—Hermione Lee, The New York Review of Books`
Now, forty-five years after her death, bound inside this large annotated collection, [Smith] can be celebrated as a major English poet of the twentieth century. She is a writer of astonishing skill, range, comedy, and depth of feeling; she is inimitable, strange, and utterly original.
—Cynthia Zarin, The New Yorker
That sense of the uncanny, the unheimlich or the peculiar, the grip of childhood terrors, the chance—perhaps our greatest fear—of never being known, the intimacy of wickedness, they are all here, in these poems.
—Donna Seaman, Booklist (starred review)
A landmark volume brimming with wit, surprises, sardonic pleasures, and abiding compassion.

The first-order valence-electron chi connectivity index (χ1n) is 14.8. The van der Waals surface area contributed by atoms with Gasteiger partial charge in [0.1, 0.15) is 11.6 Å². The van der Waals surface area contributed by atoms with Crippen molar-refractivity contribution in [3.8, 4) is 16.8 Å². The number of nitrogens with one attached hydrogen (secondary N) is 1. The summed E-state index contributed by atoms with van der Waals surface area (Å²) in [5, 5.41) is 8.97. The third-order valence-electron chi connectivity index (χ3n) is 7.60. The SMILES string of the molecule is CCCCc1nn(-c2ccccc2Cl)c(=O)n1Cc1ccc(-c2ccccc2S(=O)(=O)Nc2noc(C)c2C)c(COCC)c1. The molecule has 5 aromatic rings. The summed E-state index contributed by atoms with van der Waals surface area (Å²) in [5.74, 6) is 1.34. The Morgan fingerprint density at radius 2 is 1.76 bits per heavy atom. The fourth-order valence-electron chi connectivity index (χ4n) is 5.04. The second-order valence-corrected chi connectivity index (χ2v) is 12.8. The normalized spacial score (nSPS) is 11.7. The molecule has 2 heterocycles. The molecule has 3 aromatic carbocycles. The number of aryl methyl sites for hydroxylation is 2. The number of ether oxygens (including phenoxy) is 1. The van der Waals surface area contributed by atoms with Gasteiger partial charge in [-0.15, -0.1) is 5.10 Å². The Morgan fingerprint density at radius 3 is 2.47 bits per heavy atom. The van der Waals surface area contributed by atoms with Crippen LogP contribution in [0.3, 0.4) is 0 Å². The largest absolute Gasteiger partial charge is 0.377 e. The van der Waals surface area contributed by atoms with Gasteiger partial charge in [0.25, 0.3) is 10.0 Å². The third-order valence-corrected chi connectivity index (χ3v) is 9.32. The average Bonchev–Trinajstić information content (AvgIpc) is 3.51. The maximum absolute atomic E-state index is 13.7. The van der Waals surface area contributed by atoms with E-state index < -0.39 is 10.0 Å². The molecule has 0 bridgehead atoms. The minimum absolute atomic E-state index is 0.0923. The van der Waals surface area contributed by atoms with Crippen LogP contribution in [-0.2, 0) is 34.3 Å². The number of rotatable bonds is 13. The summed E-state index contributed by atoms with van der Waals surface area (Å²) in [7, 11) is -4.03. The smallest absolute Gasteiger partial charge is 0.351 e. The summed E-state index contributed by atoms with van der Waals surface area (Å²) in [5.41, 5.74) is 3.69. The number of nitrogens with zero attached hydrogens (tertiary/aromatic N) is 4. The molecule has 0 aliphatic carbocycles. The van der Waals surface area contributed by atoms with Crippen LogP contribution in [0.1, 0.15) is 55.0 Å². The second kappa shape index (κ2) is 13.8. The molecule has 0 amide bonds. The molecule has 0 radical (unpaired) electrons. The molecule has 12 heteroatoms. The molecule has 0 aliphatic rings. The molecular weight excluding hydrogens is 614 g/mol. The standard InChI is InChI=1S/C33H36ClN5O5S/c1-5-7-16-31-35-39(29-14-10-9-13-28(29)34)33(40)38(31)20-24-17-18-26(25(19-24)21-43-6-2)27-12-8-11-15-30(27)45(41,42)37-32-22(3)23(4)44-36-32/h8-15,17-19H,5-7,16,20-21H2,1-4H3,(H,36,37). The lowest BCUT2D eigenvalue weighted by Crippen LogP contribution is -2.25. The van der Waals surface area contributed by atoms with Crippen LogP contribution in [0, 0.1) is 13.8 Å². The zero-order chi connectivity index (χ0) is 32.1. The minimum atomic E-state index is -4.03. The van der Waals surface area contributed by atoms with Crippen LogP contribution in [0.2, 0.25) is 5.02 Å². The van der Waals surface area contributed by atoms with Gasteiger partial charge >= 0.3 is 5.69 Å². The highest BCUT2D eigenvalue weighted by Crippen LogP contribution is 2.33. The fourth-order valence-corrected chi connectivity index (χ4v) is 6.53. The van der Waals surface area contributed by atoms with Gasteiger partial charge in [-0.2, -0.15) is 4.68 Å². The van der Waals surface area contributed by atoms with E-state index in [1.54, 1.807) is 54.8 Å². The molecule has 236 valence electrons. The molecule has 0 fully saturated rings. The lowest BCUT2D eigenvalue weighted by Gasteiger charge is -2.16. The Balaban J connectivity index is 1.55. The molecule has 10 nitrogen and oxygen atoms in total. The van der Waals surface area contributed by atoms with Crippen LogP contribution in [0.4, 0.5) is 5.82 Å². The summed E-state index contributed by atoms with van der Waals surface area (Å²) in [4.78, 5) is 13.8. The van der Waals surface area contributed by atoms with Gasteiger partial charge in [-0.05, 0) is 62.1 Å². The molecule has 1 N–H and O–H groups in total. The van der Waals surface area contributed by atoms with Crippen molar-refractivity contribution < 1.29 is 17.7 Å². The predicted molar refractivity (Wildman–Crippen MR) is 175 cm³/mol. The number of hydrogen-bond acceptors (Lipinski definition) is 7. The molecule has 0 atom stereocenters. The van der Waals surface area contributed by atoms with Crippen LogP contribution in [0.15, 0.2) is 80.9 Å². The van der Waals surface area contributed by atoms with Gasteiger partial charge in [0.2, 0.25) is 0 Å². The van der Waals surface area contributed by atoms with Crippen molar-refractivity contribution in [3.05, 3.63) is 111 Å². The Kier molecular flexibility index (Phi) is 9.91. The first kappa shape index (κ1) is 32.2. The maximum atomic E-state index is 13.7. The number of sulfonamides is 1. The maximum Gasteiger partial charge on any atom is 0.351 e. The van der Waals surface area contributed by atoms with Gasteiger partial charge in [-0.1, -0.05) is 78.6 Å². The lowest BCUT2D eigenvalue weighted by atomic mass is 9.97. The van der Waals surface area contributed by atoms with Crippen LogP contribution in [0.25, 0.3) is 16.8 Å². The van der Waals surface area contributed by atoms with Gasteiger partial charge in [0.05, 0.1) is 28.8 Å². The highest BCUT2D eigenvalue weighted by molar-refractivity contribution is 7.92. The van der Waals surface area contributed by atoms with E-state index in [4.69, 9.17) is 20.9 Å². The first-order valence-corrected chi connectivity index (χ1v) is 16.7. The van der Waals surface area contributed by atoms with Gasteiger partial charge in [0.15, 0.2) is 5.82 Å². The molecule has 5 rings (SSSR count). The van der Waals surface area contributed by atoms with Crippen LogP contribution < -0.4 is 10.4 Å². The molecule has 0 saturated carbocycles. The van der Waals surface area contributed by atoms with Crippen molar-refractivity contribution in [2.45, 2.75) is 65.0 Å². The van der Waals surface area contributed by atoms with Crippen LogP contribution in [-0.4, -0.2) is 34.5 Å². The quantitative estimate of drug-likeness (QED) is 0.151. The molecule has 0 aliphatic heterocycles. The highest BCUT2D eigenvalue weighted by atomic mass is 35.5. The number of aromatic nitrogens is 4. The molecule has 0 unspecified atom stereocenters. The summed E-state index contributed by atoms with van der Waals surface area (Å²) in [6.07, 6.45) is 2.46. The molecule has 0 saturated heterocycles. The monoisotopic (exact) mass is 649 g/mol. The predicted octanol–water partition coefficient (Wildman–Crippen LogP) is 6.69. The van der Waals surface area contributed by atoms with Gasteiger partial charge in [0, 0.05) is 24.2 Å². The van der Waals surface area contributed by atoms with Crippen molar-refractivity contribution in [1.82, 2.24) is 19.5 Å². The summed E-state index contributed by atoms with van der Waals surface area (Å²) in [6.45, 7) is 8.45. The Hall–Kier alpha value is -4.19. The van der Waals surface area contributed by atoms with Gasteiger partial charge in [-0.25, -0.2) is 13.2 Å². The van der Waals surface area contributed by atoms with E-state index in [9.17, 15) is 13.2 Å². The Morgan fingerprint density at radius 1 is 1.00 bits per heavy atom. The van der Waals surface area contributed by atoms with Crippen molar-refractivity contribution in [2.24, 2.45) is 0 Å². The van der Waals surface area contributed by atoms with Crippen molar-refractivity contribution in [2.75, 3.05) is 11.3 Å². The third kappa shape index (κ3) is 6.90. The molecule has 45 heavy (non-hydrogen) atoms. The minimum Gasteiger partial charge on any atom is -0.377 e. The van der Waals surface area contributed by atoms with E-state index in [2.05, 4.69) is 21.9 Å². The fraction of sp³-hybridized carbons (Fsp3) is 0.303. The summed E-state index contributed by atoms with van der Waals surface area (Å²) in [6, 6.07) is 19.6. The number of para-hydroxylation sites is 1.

—Angela Leighton, The Times Literary Supplement
A poet who deserves a place, among her follow modernists, as one of the best, silly-serious, funny-sad, mock mock-heroic poets of our time.
—Barbara Berman, The Rumpus
Smith’s great gift is to sit on our shoulder like a feisty bird that’s traveled a long distance, has been half starved on the way, and hopes your map will be a different from hers.
—Michael Dirda, The Washington Post
Those crazy about this wonderful and strange poet will obviously want Will May’s splendid All the Poems
—David Orr, The New York Times Book Review
She is a great poet because almost half a century after her death, her poems are more startling and bizarre than those of many poets who deliberately set out, as one suspects Smith never did, to be startling and bizarre.